Monday, September 1, 2008
This was a long weekend, Labor day. Eddie and family where busy doing other things such as the start of the school season. My weekend was to be one that I would spend on my own. My quest is to photograph all the lighthouses in California in one year. Eddie and his family are integral part of that quest, yet I did not want to waste any time so I decided I was going for sunset shots at Point Montara. Point Montara is very easy to get to. Its near Moss beach in Montara at the junction of 16th and Highway 1. I took San Mateo bridge from Castro Valley, headed on 92 to Half moon bay. Made a right turn unto highway 1 towards Pacifica and found the lighthouse at the Junction of 16th street and highway 1, about 7 miles south of Pacifica or North of Halfmoon Bay. Don't forget to register at the office when you arrive.
The location of lighthouse is easy to get to, and it does not involve any climbling, trekking or boat riding, once you are in the parking lot find somewhere to park. Be prepared for the views which are beautiful, rustic and spectacular. It has the typical charm of lighthouse building. The tower is metal or cast iron with a riveted frame, it housed a forth order Fresnel Lens. Light Keepers building is behind the lighthouse victorian style, it now houses the staff or point workers. and a foghorn building which has been modified to house hostelers is to the right. Their is also a steep hill to a secluded beach,it is worth the trek. The office behind the lighthouse building serves coffee and it tastes quite good. So being by myself this day, I lack the excitement of the adventure of family. Still I met a few people and helped them take their shots with cell phones and point & shoot cameras. Its amazing how many people leave out the most important just get a close up of the person. There was also a wedding party there and they where entralled with the sunset. Taking their numerous pictures they failed to notice the charm of the sunset with the lighthouse. I also met an Indian family from Canada there daughter was conceived in one of the light house hostels. Its amazing what people will tell you when you open the doors of communication. I sat for awhile and just enjoyed the sunset.By the end of the day I had my fix, beautiful weather, wonderful scenary and of course nice people, what more could you ask for.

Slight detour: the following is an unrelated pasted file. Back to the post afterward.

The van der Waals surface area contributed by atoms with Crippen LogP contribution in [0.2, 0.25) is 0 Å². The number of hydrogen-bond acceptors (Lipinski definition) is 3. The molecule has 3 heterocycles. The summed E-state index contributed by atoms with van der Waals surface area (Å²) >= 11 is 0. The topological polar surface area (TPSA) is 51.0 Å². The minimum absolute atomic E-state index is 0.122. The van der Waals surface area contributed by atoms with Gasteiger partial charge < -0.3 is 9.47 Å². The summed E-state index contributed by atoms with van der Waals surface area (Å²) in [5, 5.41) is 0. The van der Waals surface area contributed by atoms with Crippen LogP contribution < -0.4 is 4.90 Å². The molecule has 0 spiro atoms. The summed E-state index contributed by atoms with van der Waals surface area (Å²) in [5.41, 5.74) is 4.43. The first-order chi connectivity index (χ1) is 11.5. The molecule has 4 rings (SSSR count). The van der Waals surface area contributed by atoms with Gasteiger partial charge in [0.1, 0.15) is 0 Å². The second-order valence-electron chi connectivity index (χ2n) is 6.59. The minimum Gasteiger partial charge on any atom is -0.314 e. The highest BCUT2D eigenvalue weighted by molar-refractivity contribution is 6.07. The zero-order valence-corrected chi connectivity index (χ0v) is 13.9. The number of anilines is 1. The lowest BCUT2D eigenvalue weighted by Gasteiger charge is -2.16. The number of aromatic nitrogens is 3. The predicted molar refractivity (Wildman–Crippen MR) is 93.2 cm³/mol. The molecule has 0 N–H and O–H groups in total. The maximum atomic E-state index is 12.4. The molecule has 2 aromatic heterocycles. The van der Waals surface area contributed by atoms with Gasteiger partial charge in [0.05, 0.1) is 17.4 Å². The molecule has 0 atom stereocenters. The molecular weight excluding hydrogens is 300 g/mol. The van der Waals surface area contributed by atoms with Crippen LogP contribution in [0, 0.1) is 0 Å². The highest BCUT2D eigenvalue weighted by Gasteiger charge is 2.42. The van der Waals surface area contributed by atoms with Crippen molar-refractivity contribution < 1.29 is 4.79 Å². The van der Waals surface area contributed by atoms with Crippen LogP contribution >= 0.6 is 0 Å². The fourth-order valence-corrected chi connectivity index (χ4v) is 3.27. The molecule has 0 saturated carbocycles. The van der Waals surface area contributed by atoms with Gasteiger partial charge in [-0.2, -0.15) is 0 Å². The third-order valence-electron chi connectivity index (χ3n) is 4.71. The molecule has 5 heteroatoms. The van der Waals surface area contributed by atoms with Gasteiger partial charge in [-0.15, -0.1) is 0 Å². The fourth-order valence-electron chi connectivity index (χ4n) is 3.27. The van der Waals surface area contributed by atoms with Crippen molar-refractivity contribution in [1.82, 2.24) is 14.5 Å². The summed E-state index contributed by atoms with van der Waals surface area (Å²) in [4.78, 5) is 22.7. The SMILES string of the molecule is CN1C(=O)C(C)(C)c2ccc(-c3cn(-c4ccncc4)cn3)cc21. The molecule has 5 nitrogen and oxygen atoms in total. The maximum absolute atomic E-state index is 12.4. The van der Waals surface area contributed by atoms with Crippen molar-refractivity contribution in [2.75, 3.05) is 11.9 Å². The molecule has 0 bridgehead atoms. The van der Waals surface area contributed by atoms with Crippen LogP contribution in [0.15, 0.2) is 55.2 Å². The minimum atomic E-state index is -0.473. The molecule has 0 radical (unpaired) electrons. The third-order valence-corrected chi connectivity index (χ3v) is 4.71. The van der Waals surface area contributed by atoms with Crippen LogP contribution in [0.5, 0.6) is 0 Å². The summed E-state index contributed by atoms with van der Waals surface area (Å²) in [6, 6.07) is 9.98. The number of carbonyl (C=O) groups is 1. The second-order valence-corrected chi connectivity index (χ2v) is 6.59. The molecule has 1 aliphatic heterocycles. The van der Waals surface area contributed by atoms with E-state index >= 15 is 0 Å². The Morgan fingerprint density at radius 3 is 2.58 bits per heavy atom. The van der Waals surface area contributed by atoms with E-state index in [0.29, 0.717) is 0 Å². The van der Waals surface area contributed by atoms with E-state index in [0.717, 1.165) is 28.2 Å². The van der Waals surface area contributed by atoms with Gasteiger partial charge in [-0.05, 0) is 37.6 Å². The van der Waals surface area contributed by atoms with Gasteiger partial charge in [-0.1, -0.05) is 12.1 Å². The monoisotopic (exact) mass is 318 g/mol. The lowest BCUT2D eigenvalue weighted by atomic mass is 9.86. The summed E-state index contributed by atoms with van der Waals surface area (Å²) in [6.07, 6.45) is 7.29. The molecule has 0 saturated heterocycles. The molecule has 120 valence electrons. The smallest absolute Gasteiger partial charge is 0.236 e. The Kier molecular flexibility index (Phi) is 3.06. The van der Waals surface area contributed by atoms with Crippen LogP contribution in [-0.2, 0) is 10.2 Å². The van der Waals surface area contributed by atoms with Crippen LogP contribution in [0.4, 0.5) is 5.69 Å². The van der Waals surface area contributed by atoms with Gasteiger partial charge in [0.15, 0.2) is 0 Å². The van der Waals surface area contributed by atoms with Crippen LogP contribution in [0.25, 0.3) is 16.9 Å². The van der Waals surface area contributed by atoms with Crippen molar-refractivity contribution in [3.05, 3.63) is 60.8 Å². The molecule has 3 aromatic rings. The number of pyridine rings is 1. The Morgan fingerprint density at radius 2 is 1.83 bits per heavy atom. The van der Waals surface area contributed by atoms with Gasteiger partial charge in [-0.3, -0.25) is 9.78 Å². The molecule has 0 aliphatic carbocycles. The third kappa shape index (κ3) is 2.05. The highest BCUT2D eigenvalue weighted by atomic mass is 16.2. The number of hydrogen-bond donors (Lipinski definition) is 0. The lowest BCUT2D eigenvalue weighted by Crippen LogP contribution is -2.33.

The Sunset was beautiful, I watched as it wrapped its golden light around the white tower. Cast its warm glow on the fog signal building, and the keepers house took on an extra glow to show off its charm. I think sunsets is when the lighthouse shows off its best profile. Dark white on one side and a golden yellow on the other. I get a sense of peace as I observe the fading light of the evening. Birds come and fly over head, the mast next to the lighthouse has a spiritual intonation. Its like the cross of the mast is saying that the cross of Christ is the light to the world. I took a number of shots from many perspectives and used wide angle to zoom. 3 cameras where in constant action. G9, 40D and 5D, lens on the 5D was 17-40 and on the 40D 24-105. I did not use a flash or tripod. I show only a few shots to give the traditional view. I want the viewer to see the lighthouse for it is the subject and the story, its the echo of the past.
20 Miles South of San Francisco in San Mateo in a small town called Montara is a cast iron lighthouse, with a Victorian style Keepers residence, Fog signal building and a residence for hostelers. Due to intense pea soup fog in the area a fog signal station was established in 1875. In 1882 a backup fog signal was built. Many a ship had met its fate at the end of the jagged rocks in Montara. It took two major incident in 1868 and 1872 to make congress act and establish a lighthouse. 1868 The steamship Colorado carrying hundreds of passengers and mail ran aground. The area became known as Colorado reef. In 1872 a British ship known as aculeo ran aground in the same area, it had be lost at sea due to the heavy fog. Congress established a 12 inch Steam whistle, whose sound could be heard for several miles. Its blast lasted upto 5 seconds. the operation of the fog signal did not come cheap, it used between 100,000 to 200,000 lbs of coal every year. This did not stop ships from running aground. It was not until 1900 did the first light shine, it consisted of a red kerosene lantern hung on a post. It could be seen upto 12 miles offshore. 1901 a new fog signal was installed , and in 1912 a fourth order Fresnel lens was installed on a skeleton tower. it had 1700 candel power and flashed every 2 1/2 seconds. Its power was incresed to 25000 candels in 1919 ,the light was electrified and in 1928 a 30ft cast Iron tower was setup to house the Fresnel lens.
It was discovered that the tower made its way from cape cod to Yerba Buena Island and then to Point Montara. It was built in Wellfeet Harbor Cape cod. Where it stood as a lightstation until it was decommissioned in 1922.Its the only known lighthouse to have made its watch on two different oceans. During WWII it housed military units with dogs to patrol the beaches, and an artillery unit. It was served by 3 Coast Guard keepers and in 1970 was automated. Another note is that while it was on Mayo beach in Cape cod it had the first woman lightkeeper.
With automation came abandonment, and the building fell into disrepair. Through a number of partnerships the Lighthouse was restored and it now houses thousands of hostelers over the years. It has a beautiful rustic view and the people you meet are culturally enriching. Today an offshore signal has replaced the fog signal and a small modern optic has replaced the fresnal lens.